But ScotRail says the union was shown CCTV on three separate occasions of the instance where the ticket-master had reduced the customer to tears. They added that the images revealed that the standards of conduct fell below what was expected.

They said both Mr Lewis, the ticket master and Mr Ian McIntyre, Scottish Regional Organiser of the RMT, were shown the footage.

The ScotRail spokesman added: “If anyone believes the conduct towards a customer who was reduced to tears is acceptable – let alone worthy of a strike – then they are in the wrong job. The ticket examiner also had a complete disregard of correct ticket procedures.”

ScotRail says that just 24% of RMT union members voted for the strike action in a ballot, in which 65% of members did not vote.  Of the 819 votes cast, 548 were for the strike action.

Out on the streets of Edinburgh, the public reaction to the strike was mixed.

One man said: “I’m going to be working up until 23 December – but I’m going back home on the 24th up to Stonehaven. So, yes it looks like that’s going to be a bit of a problem. I’ll probably just end up getting the bus.”

Others said they would not be affected by the strikes.

ScotRail to Provide Wi-Fi Access by the End of 2013

WiFi trial on Scottish trains.

WiFi trial on Scottish trains.

The Scottish Government has invested £2 million in ScotRail for free Wi-Fi access in their express trains by the end of 2013.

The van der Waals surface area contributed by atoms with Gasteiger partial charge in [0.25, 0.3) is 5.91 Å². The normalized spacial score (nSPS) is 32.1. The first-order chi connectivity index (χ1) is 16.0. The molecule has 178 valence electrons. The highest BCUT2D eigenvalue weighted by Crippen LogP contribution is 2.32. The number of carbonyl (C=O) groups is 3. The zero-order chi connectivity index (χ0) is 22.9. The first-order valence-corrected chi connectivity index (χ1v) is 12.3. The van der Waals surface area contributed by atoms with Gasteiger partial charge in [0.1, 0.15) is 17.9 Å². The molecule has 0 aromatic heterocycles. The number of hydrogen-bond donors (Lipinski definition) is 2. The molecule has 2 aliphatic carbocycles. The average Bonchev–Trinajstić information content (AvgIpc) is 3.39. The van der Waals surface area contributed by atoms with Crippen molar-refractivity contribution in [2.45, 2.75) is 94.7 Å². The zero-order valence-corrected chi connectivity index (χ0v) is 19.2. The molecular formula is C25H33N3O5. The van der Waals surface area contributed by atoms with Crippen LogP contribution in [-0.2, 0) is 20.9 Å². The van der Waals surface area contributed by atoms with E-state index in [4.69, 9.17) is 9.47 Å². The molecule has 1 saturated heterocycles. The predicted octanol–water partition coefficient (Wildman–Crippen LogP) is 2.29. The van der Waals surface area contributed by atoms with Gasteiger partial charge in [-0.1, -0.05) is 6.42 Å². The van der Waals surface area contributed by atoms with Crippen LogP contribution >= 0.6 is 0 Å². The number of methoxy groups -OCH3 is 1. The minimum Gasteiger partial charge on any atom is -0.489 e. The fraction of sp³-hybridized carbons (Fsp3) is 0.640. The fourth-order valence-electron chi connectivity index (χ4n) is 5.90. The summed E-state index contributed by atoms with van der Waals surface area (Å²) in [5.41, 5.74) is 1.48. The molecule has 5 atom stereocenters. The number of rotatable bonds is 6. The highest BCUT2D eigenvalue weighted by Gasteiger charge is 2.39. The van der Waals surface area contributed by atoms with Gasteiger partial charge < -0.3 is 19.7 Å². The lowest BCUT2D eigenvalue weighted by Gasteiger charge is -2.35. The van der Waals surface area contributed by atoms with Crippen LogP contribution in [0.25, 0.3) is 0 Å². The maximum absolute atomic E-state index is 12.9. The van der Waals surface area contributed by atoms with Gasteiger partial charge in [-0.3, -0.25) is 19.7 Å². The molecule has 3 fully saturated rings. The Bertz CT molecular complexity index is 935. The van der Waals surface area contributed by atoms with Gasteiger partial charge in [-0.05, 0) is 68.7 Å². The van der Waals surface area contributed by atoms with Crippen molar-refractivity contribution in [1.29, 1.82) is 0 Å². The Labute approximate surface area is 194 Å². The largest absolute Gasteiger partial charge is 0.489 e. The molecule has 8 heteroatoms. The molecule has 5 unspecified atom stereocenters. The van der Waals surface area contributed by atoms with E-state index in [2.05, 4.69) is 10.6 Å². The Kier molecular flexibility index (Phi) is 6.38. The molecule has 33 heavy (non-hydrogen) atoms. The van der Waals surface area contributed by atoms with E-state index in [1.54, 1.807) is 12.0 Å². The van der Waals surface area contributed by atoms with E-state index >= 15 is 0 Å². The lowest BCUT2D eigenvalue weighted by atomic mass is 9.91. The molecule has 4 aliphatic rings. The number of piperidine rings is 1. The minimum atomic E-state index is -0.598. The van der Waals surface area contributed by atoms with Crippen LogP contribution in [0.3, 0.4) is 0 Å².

Major routes include Edinburgh, Glasgow, Aberdeen and Stirling as well as areas in Inverness and Fife.  These routes will be carried out by 170 trains, all covered by the Wi-Fi service.

Steve Montgomery, managing director of ScotRail, said: “More journeys are made on our class 170s than any of our [other] trains, so it makes sense to begin the roll-out on this fleet.”

Dani Cardon, media officer of ScotRail, says that the implementation will take a few months to be completed: “We’re rolling out Wi-Fi on our 170 trains at a rate of 5 to 6 each month. That will take place from March until December 2013.”

However, no line will be prioritised and the installation will happen gradually.  Mr Cardon says, “It won’t be one line at a time. We install Wi-Fi on particular trains which will run across all routes.”

A pilot project was set up on 4 trains before the intended roll-out, stating that 77% of users were satisfied with the speed and performance of the Wi-Fi service provided.

Transport Minister Keith Brown is confident about the planned changes, “We have an absolute commitment to bringing better connectivity to every corner of Scotland, and I have been highly encouraged by the success of ScotRail pilot scheme.”

Despite the good intentions, there will be challenges concerning the signal. Mr Cardon states: “We can only enhance Wi-Fi when there is already a signal there. Although, there will be good connections overall, there will be remote areas which won’t have a good connection.”

“But that’s improving all across Scotland as much as phone signal is.”

The fitting of the 170 trains will take place during weekends scheduled particularly for maintenance in order to guarantee usual railway service isn’t disrupted.